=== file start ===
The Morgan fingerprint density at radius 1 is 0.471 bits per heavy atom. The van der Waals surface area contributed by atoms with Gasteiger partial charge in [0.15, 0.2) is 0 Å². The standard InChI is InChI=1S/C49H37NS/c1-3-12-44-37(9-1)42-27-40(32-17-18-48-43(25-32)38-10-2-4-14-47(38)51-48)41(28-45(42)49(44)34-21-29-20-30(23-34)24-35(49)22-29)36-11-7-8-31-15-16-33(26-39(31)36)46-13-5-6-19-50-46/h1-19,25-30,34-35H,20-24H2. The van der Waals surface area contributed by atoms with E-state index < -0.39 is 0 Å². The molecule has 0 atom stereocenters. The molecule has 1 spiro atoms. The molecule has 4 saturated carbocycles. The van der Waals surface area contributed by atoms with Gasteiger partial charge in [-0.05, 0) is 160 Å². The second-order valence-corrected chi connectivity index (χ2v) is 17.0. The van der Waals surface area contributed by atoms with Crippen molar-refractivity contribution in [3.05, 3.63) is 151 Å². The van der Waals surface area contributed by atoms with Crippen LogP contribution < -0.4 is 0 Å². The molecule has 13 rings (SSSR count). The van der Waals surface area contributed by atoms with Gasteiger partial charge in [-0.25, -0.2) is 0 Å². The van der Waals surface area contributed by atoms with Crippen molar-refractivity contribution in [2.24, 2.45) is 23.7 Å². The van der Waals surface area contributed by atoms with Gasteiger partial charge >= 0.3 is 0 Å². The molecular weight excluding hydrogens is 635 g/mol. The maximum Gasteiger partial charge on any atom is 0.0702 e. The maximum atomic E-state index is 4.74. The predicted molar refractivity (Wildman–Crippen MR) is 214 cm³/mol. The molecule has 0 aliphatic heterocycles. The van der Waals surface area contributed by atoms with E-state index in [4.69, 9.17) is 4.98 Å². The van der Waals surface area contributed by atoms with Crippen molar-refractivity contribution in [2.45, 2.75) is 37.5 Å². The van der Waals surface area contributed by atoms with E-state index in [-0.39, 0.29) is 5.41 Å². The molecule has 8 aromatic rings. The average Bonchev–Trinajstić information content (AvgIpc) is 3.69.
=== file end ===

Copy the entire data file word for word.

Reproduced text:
The Morgan fingerprint density at radius 1 is 0.471 bits per heavy atom. The van der Waals surface area contributed by atoms with Gasteiger partial charge in [0.15, 0.2) is 0 Å². The standard InChI is InChI=1S/C49H37NS/c1-3-12-44-37(9-1)42-27-40(32-17-18-48-43(25-32)38-10-2-4-14-47(38)51-48)41(28-45(42)49(44)34-21-29-20-30(23-34)24-35(49)22-29)36-11-7-8-31-15-16-33(26-39(31)36)46-13-5-6-19-50-46/h1-19,25-30,34-35H,20-24H2. The van der Waals surface area contributed by atoms with E-state index < -0.39 is 0 Å². The molecule has 0 atom stereocenters. The molecule has 1 spiro atoms. The molecule has 4 saturated carbocycles. The van der Waals surface area contributed by atoms with Gasteiger partial charge in [-0.05, 0) is 160 Å². The second-order valence-corrected chi connectivity index (χ2v) is 17.0. The van der Waals surface area contributed by atoms with Crippen molar-refractivity contribution in [3.05, 3.63) is 151 Å². The van der Waals surface area contributed by atoms with Crippen LogP contribution < -0.4 is 0 Å². The molecule has 13 rings (SSSR count). The van der Waals surface area contributed by atoms with Gasteiger partial charge in [-0.25, -0.2) is 0 Å². The van der Waals surface area contributed by atoms with Crippen molar-refractivity contribution in [2.24, 2.45) is 23.7 Å². The van der Waals surface area contributed by atoms with Gasteiger partial charge >= 0.3 is 0 Å². The molecular weight excluding hydrogens is 635 g/mol. The maximum Gasteiger partial charge on any atom is 0.0702 e. The maximum atomic E-state index is 4.74. The predicted molar refractivity (Wildman–Crippen MR) is 214 cm³/mol. The molecule has 0 aliphatic heterocycles. The van der Waals surface area contributed by atoms with E-state index in [4.69, 9.17) is 4.98 Å². The van der Waals surface area contributed by atoms with Crippen molar-refractivity contribution in [2.45, 2.75) is 37.5 Å². The van der Waals surface area contributed by atoms with E-state index in [-0.39, 0.29) is 5.41 Å². The molecule has 8 aromatic rings. The average Bonchev–Trinajstić information content (AvgIpc) is 3.69.